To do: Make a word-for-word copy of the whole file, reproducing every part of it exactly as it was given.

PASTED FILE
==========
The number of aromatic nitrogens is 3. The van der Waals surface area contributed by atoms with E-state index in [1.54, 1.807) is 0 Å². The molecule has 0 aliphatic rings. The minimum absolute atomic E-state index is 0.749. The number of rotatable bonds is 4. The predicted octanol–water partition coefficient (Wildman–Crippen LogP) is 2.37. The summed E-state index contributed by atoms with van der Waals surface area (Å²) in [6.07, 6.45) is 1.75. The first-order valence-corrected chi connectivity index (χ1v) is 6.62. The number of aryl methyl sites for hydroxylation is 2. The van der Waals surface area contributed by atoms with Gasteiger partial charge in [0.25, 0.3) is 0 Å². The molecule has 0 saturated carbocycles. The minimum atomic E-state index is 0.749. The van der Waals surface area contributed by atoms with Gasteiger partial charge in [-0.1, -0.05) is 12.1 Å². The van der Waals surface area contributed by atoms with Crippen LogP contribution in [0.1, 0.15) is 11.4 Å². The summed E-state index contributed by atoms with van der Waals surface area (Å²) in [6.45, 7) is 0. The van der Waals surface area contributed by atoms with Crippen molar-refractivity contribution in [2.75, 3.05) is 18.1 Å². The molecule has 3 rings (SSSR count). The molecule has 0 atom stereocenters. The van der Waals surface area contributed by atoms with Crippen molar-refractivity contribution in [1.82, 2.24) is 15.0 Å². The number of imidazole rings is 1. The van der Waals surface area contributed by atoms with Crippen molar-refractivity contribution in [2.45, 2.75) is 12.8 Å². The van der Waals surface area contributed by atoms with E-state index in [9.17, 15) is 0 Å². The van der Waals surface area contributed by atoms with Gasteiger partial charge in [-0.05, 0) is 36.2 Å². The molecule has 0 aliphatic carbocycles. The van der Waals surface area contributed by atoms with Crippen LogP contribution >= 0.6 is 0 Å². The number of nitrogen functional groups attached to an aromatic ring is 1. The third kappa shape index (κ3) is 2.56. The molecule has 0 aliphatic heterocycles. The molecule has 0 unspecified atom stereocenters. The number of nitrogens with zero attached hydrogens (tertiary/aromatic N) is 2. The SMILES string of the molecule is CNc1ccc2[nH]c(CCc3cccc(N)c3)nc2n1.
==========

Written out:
The number of aromatic nitrogens is 3. The van der Waals surface area contributed by atoms with E-state index in [1.54, 1.807) is 0 Å². The molecule has 0 aliphatic rings. The minimum absolute atomic E-state index is 0.749. The number of rotatable bonds is 4. The predicted octanol–water partition coefficient (Wildman–Crippen LogP) is 2.37. The summed E-state index contributed by atoms with van der Waals surface area (Å²) in [6.07, 6.45) is 1.75. The first-order valence-corrected chi connectivity index (χ1v) is 6.62. The number of aryl methyl sites for hydroxylation is 2. The van der Waals surface area contributed by atoms with Gasteiger partial charge in [0.25, 0.3) is 0 Å². The molecule has 0 saturated carbocycles. The minimum atomic E-state index is 0.749. The van der Waals surface area contributed by atoms with Gasteiger partial charge in [-0.1, -0.05) is 12.1 Å². The van der Waals surface area contributed by atoms with Crippen LogP contribution in [0.1, 0.15) is 11.4 Å². The summed E-state index contributed by atoms with van der Waals surface area (Å²) in [6.45, 7) is 0. The van der Waals surface area contributed by atoms with Crippen molar-refractivity contribution in [2.75, 3.05) is 18.1 Å². The molecule has 3 rings (SSSR count). The molecule has 0 atom stereocenters. The van der Waals surface area contributed by atoms with Crippen molar-refractivity contribution in [1.82, 2.24) is 15.0 Å². The number of imidazole rings is 1. The van der Waals surface area contributed by atoms with Crippen molar-refractivity contribution in [2.45, 2.75) is 12.8 Å². The van der Waals surface area contributed by atoms with E-state index in [9.17, 15) is 0 Å². The van der Waals surface area contributed by atoms with Gasteiger partial charge in [-0.05, 0) is 36.2 Å². The molecule has 0 aliphatic carbocycles. The van der Waals surface area contributed by atoms with Crippen LogP contribution >= 0.6 is 0 Å². The number of nitrogen functional groups attached to an aromatic ring is 1. The third kappa shape index (κ3) is 2.56. The molecule has 0 aliphatic heterocycles. The molecule has 0 unspecified atom stereocenters. The number of nitrogens with zero attached hydrogens (tertiary/aromatic N) is 2. The SMILES string of the molecule is CNc1ccc2[nH]c(CCc3cccc(N)c3)nc2n1.